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♦ Genetic Road Map: Which Direction are You Heading?
♦ Genetic Road Map: Which Direction are You Heading?

Genetic-Direction.jpg

You are already familiar with maps and the four cardinal directions. You also know the combination of north, south, east and west you use determines how fast you get from point A to point B. The purpose of a map is to help you determine the best route to take once you've weighed all the information that goes in to your decision. Generally, people choose the most efficient route rather than a route that winds around and may never get you to your destination. This is all common sense, right? Then let me ask, when it comes to genetic selection on your dairy do you choose the most efficient route or are you wandering aimlessly?

Here's a tip: most bull studs do not have the same breeding philosophy. Some studs focus mostly on the Lifetime Net Merit (LNM) index and fertility, others focus more on type, and others focus primarily on the price of their product. For this reason, if you only buy what each stud considers to be their "top" bulls, you likely fall into the category of wandering aimlessly with your genetic selection. Going back to Genetics 101, let's discuss why you should have a direction in mind when choosing the bulls you want to sire your future herd and how you can ramp up genetic progress in your herd.

Consider the equation for genetic progress (ΔG) below. Then we'll look more closely at it and our genetic road map. 
Genetic-Road-map-equ.jpg 

Heritability
Generally speaking, the lowly heritable traits can have the biggest economic implications on your selection program1. Take for instance DPR which was inadvertently selected against in the Holstein breed for decades. This lowly heritable trait slowly eroded away until the breed was a net negative2. In 2004, we began using this trait as a way to select for daughter fertility. The year 2009 marked the first time since 1993 that both Holstein cows and sires were net positive for DPR. The message here is that it takes multiple generations to improve or correct a lowly heritable trait while genetic progress through highly heritable traits can generally be realized more quickly.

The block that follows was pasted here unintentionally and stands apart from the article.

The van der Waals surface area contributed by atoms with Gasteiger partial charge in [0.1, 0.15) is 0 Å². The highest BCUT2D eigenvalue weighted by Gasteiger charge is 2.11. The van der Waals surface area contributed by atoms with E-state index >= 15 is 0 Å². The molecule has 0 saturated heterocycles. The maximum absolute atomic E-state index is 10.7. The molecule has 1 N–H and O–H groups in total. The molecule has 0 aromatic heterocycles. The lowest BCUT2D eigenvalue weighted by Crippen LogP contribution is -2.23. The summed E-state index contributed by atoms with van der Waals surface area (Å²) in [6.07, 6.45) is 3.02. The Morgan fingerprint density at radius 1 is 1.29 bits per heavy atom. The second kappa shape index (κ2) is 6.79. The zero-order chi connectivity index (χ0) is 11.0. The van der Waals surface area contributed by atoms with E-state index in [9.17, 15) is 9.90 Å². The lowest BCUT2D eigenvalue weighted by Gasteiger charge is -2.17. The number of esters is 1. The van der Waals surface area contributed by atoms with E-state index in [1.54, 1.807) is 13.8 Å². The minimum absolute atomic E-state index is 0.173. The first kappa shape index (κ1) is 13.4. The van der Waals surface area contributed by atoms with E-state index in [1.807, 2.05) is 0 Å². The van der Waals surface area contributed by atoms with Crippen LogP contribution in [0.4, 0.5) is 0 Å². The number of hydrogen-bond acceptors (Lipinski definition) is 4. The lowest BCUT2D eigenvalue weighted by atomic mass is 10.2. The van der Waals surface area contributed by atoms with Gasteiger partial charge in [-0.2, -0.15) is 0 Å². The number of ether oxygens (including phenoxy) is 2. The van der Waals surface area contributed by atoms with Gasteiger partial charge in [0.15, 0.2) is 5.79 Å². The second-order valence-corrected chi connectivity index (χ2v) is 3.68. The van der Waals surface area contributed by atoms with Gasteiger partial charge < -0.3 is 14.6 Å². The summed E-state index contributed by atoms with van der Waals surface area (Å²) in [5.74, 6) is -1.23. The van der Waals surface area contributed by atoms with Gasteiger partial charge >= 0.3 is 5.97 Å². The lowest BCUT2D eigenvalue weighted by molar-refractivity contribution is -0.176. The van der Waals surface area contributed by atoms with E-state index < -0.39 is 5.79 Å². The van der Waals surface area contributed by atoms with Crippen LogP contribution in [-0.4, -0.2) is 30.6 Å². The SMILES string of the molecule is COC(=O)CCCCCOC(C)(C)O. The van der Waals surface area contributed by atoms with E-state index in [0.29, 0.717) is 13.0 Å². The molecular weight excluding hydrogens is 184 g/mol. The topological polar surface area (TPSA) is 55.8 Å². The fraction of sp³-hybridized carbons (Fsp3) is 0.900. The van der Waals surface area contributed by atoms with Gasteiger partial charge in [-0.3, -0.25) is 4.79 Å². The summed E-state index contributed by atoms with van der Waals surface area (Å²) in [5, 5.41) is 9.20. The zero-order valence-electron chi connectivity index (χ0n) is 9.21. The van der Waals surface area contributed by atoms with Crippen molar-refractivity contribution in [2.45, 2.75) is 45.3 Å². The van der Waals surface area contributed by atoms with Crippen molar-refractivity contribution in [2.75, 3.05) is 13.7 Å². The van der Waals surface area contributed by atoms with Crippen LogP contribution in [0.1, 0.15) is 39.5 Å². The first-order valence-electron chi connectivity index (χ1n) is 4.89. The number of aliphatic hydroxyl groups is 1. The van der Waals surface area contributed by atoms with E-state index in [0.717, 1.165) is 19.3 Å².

Therefore, if you are overlooking lowly heritable traits and selecting mostly on high heritability traits then you may have a long road ahead of you to improve on things like cow fertility (DPR), longevity (PL) or mastitis resistance (Somatic Cell Score; SCS). The good news for producers using LNM is each of these low heritability traits is fixed into the LNM formula, so sires with negative DPR, PL or SCS are penalized accordingly.

Selection Intensity
You can make genetic progress through selection intensity by using a standardized set of criteria for sire selection. For example, if your breeding goal is to improve production but you also want to utilize high fertility sires for a conception advantage, you would make the most genetic progress by choosing bulls that meet both criteria. If instead you chose to use one group of bulls with high production and a second group of bulls with high fertility (and low production), the average genetic progress across the herd for production would be limited. Selection intensity can be magnified with the use of technologies like sexed semen, embryo transfer and in vitro fertilization.

A second way to increase selection intensity is through voluntary culling. If you have low value cows or heifers in the herd and are in a situation where you don't need to keep them, then you can make rapid genetic progress through culling. If you find this an interesting concept, you should consult with your trusted advisors about using low density genomic testing (i.e. 3K chip) to identify low-end animals or alternative methods of selecting cattle for culling (i.e. low relative value, low LNM of sire, chronically ill or problem breeder). Herds with excellent reproduction and high culling can make progress very quickly by removing low-end cows from the herd.

The Variance